# System with two Dependent Variables: One binary and one categorical with 4 categories

My data has around 5,000 clients who are admitted to treatment/recovery services. I have two Dependent Variables.

The first Dependent Variable is treatment outcome ("was the treatment successful?"), which is dichotomous categorical value of Yes or No. Here, I coded Yes as 1 and No as 0.

The Second Dependent Variable is treatment satisfaction, which are grouped in four category:

• Completed with satisfaction,

• Incomplete with satisfaction,

• Incomplete with no satisfaction,

• Others

I may re-group them in to 2 groups as Positive (completed with satisfaction, incomplete with satisfaction) and Negative (Incomplete with not satisfaction) and just discard Others.

I have multiple Independent Variables, which vary in their variable types.

To mention couple of them,

• Duration (days spent in the service) - continuous
• Locations of the medical service - categorical
• Types of the medical service - categorical
• Types of medicine they use - categorical
• First age of using the medicine - Is this categorical or continuous?

The purpose is to see whether taking the medicine at early age yields differences from those who took in later ages. Categorical or Continuous?

Applying a $$\chi^2$$ analysis I've found that the gender and treatment outcome/ gender and treatment response were dependent to each other. The same applies to race/ethnicity. So I want to control for gender, race, and other possible covariates.

I'd like to know whether any of those Independent Variables have effect/relationship to my two Dependent Variables. Do you recommend two different analysis for the two dependent variables?

For instance,

1. Do clients with longer duration in service tend to show unsuccessful treatment outcome and/or treatment response?
2. Do clients who started taking medicine in early age show successful treatment outcome and/or treatment response?
3. Do clients who received service from Location A shows better treatment outcome and/or and/or treatment response than those who received from Location B?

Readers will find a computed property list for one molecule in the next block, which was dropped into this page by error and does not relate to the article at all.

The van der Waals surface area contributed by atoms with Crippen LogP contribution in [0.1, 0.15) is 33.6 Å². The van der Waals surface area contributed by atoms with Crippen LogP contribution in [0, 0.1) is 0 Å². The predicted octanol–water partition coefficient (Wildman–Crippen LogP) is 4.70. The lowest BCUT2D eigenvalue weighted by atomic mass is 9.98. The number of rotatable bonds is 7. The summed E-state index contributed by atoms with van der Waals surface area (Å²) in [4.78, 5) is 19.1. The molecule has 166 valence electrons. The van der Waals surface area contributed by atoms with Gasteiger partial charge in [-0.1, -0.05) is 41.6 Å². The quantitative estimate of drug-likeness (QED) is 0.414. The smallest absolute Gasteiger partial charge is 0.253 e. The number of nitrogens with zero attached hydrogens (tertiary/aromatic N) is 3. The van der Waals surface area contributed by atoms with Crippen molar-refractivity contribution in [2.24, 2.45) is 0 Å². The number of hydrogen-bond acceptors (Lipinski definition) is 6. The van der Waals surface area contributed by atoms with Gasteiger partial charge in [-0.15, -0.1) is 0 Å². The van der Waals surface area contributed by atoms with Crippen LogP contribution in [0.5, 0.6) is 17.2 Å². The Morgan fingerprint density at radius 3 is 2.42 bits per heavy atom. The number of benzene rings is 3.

What tests do you think will be the most appropriate and effective?

Your research questions are a shoe in for regression models:

Do clients with longer duration in service tend to show unsuccessful treatment outcome and/or treatment response?

For your first binary dependent variable (treatment) you can do a logistic regression, in which you see how covariate said effect the probability of successful treatment. see this UCLA logistic tutorial. Depending on your statistical package you can also see which covariate is most important by standardizing them.

The second dependent variable is slightly trickier. You can perform an ordinal logistic regression, which works with ordered categories (which I don't think yours is), or a multinomial logistic regression which works with unordered dependent variables. See this UCLA multinomial tutorial with R (other statistical packages also available - just google it).

The question here is what exactly is this variable? I would advise caution before offhandedly merging or removing categories. If the feedback on satisfaction is the key, and complete or incomplete matters not on a theoretical level - than you can perhaps even merge (or based on he completeness, which I did not understand the meaning of in truth). But, the other category warrants extra attention. If other = unknown, than you must not merge it with other categories. Either leave it as a separate category or delete it - but it can skew your results. Try to find out more about this group doing some descriptives. Maybe you can find a pattern.

Regarding:

The purpose is to see whether taking the medicine at early age yields differences from those who took in later ages. Categorical or Continuous?

A regular continuous variable will show a linear relation where each added year adds a certain percentage to the probability of the event. Adding a polynomial (x + x^2...) can show a non linear relationship, so can any number of transformations. Like turning it to a categorical variable, it is best relying on evidence. When you plot age for different groups how does it look? Is there a big difference in the mean age for successful and unsuccessful treatment? Without one, or a strong theoretical reason I wouldn't categorize it.